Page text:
Radioactivity

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12th physics. NCERT notes

Radioactivity was discovered by A.H. Becquerel 1896 accidently.

Radioactivity was a nuclear phenomenon in which an unstable nucleus undergoes decay. This is referred to as radioactive decay. Three types of radioactive decay occur in nature:

  1. α-decay in which a helium nucleus is emitted;
  2. β-decay in which electrons or positrons (particles with the same mass as electrons, but with a charge exactly opposite to that of electron) are emitted;
  3. γ-decay in which high energy (hundreds of keV or more) photons are emitted.

Law of Radioactive Decay:

In any radioactive sample, which undergoes α, β or γ-decay, it is found that the number of nuclei undergoing the decay per unit time is proportional to the total number of nuclei in the sample. If N is the number of nuclei in the sample and ∆N undergo decay in time ∆t then

where λ is called the radioactive decay constant or disintegration constant.

Also, N = N0 e-λt , here N0 is the number of radioactive nuclei present initially.

Radioactive Decay Constant:

As, N = N0 e-λt , now, if we put t = 1/λ , we have, N = N0 e-1

The radioactive decay constant can may be defined as the reciprocal of the time during which the number atoms is a radioactive substance reduces to 36.8% of their initial number.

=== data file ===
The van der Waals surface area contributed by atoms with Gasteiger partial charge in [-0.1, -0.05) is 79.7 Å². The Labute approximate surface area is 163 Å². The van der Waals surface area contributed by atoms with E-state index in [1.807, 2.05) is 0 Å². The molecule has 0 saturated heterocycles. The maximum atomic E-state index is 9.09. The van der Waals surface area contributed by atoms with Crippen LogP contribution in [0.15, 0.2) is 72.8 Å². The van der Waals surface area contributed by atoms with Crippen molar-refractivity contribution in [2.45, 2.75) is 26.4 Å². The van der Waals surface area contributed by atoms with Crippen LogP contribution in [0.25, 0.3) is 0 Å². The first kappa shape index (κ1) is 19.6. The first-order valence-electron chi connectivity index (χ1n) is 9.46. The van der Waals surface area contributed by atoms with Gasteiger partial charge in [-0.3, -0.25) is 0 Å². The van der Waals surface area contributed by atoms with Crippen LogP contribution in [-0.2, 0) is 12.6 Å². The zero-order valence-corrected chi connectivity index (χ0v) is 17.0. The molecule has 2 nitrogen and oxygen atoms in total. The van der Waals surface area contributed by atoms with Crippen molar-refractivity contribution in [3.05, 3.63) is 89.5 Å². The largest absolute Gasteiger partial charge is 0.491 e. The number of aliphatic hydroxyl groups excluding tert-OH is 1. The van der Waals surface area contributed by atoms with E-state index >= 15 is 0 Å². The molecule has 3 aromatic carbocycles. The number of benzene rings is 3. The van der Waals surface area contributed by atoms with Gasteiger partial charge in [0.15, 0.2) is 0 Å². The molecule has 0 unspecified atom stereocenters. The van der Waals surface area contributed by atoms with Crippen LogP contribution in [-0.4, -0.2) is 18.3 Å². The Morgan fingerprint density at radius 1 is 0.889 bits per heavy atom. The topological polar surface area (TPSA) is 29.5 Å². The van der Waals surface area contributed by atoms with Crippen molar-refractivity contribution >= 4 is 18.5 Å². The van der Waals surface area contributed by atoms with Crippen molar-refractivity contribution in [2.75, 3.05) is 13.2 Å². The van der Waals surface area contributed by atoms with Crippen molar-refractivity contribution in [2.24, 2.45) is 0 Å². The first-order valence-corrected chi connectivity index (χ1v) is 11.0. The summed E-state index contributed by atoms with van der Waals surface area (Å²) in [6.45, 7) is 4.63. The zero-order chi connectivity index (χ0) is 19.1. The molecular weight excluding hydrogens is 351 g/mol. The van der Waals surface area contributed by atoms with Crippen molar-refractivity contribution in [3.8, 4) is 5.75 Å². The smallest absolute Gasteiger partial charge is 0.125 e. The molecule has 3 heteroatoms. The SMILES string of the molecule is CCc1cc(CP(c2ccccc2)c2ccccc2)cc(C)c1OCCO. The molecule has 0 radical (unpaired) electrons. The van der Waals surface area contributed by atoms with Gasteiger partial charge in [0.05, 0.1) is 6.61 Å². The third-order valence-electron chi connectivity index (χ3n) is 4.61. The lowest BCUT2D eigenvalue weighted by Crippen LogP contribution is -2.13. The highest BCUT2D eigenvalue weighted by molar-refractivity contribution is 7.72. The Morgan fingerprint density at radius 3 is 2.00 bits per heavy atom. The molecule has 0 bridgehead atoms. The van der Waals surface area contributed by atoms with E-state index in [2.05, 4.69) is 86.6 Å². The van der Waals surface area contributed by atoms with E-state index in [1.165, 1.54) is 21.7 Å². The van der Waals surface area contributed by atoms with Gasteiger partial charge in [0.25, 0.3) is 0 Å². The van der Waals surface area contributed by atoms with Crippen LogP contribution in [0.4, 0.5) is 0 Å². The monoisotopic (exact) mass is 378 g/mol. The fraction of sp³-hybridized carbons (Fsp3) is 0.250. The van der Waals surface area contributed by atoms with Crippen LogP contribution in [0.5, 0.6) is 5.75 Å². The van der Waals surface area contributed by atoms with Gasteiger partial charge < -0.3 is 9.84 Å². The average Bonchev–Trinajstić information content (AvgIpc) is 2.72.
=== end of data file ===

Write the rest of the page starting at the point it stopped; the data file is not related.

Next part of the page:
Half Life: Radioactive Substance

It is the time interval in which the mass of a radioactive substance or the number of its atoms is reduced to half of its initial value.

Relation between Half Life and Decay constant

Half life (T1/2) and decay constant (λ) are related as, T1/2 = 0.693/λ

Activity of Radioactive Constant

Rate of disintegration or count rate of a sample of radioactive material is called activity and is directly proportional to the number of atoms of left undecayed in the sample

Activity A, |dN/dt| = λN

Mean Life (or Average Life) of a Radioactive Substance

It is the average of the lives of all the atoms in a radioactive substance is called the ‘mean life’ or ‘average life’ of that substance.

The mean life (T) of a radioactive substance is equal to reciprocal of decay constant.

It means, T = 1/λ. Also, T = 1.443 T1/2

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